Ever get the feeling the world is conspiring against you?
Well, today I am feeling a little paranoid. Apologies in advance to Tina from My Gardener Says for breaking the usual tone of these Wildlife Wednesday pieces but today I am not exactly going to ‘celebrate’ my backyard wildlife.
My tale of woe begins a few days ago when I decided to plant some bulbs. Ah, you might might be thinking: any fool trying to grow bulbs in Texas gets what she deserves — a big bowl of nothing.
But I chose wisely. I thought. Camassias, Spanish bluebells and oxalis. All hardy and reasonably wildlife friendly.
I had my little digger in hand. The sunlight was gentle and filtered by autumn leaves. The world smelled like pecan and mulberry resin. Happy. Happy. Digging. Digging. A job well done.
Then yesterday I woke to the sound of a blue jay YELLING at a squirrel. I look out the window and the squirrel practically shrugged back at me as if to say: I do not know what that guy’s problem is. You and I both know it is a glorious day. “Yes. Aren’t squirrels ADORABLE?” I thought. “That blue jay needs to mellow out.”
And so it seemed for a brief moment in my life that my luck had changed and the world felt good and golden. I had visions of spring flowers dancing in my head.
Being outside at this time of year feels like heaven so I am always looking for things to do. Trimming. Weeding. Repotting. I noticed the azalea my son bought me awhile ago needed a new home. (Yeah, I know, an azalea. He meant well but … heat, alkaline clay soil and juglone mean this is a plant whose roots will never know freedom.) I found a bigger pot and carefully placed it under the oak where the bees live. Dappled sun. A perfect place for an azalea. I lugged a big bag of compost over to the site. The label promised ‘organic.’ I ripped open the plastic and … JOY! … it was alive. Warm to the touch and it really smelled like soil. A small miracle.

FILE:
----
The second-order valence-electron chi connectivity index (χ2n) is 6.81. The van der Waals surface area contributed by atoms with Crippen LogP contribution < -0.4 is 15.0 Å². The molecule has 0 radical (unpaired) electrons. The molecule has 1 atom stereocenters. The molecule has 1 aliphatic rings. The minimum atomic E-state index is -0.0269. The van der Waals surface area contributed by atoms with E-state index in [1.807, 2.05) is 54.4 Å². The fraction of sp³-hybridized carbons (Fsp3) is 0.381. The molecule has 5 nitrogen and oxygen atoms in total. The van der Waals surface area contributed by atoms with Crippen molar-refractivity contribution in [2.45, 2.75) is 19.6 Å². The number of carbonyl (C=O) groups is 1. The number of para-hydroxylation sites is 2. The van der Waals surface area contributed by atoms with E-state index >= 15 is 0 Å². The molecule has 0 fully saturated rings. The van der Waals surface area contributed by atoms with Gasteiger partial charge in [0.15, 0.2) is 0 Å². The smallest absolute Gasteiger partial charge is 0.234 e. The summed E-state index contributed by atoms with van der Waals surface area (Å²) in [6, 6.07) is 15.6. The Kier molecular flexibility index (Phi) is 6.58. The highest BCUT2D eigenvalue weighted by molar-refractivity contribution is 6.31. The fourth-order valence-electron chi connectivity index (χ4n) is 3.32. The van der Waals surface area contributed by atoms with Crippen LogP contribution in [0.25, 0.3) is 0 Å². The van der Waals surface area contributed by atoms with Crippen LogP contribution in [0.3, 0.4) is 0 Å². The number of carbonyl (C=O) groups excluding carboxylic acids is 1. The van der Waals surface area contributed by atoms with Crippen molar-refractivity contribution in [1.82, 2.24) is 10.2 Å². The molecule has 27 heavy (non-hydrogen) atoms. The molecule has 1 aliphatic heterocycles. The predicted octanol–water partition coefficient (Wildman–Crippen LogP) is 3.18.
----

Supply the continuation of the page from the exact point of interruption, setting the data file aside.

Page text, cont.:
Suddenly I was surrounded by bees. ANGRY bees. REALLY angry bees. Three stings in a row. Back of left leg. Stomach. Right arm. They were coming at me from all directions. One poor soul was caught in my hair. Cut to the next scene where a crazy woman breaks every sprinting record as she races into the house.
It took a couple hours for the bees to calm down. From behind a closed window I watched my lovely bees freaking out and circling that bag of potting soil. I tried to make sense of the disaster while my husband whispered words like ‘Africanized’ and ‘removal.’
I think I understand what made them so angry. When I opened the bag a blast of carbon dioxide was released right under their colony. We have entered fall but it is still hot and dry. The bees are hungry for rain and the next nectar flow so they are already feeling a bit cranky. Then they smell something suspiciously like a large predator under their home — think bear — and so they bravely defended themselves. Kamakazes. Dying for the good of the group. Like an idiot I was wearing black so I even looked like a bear.
When I went outside later to save the azalea roots from drying out completely I first tied up my hair and then put on my husband’s white tee shirt that was in the laundry hamper. I didn’t want to smell like someone recently marked as an enemy. The bees were completely calm and I finished the job with no trouble at all.
As I moved the soil around to cover the azalea roots I found one of the bulbs I planted the day before. Only, I never put a bulb in that pot.
It had to have been that squirrel’s doing. I took a walk around the backyard and found little holes marking all the areas where bulbs were supposed to be. That squirrel probably went around rearranging everything that it decided not to eat!
So lessons learned. Even friendly bees can be triggered to defend themselves. Don’t plant bulbs on off years when the pecans aren’t producing.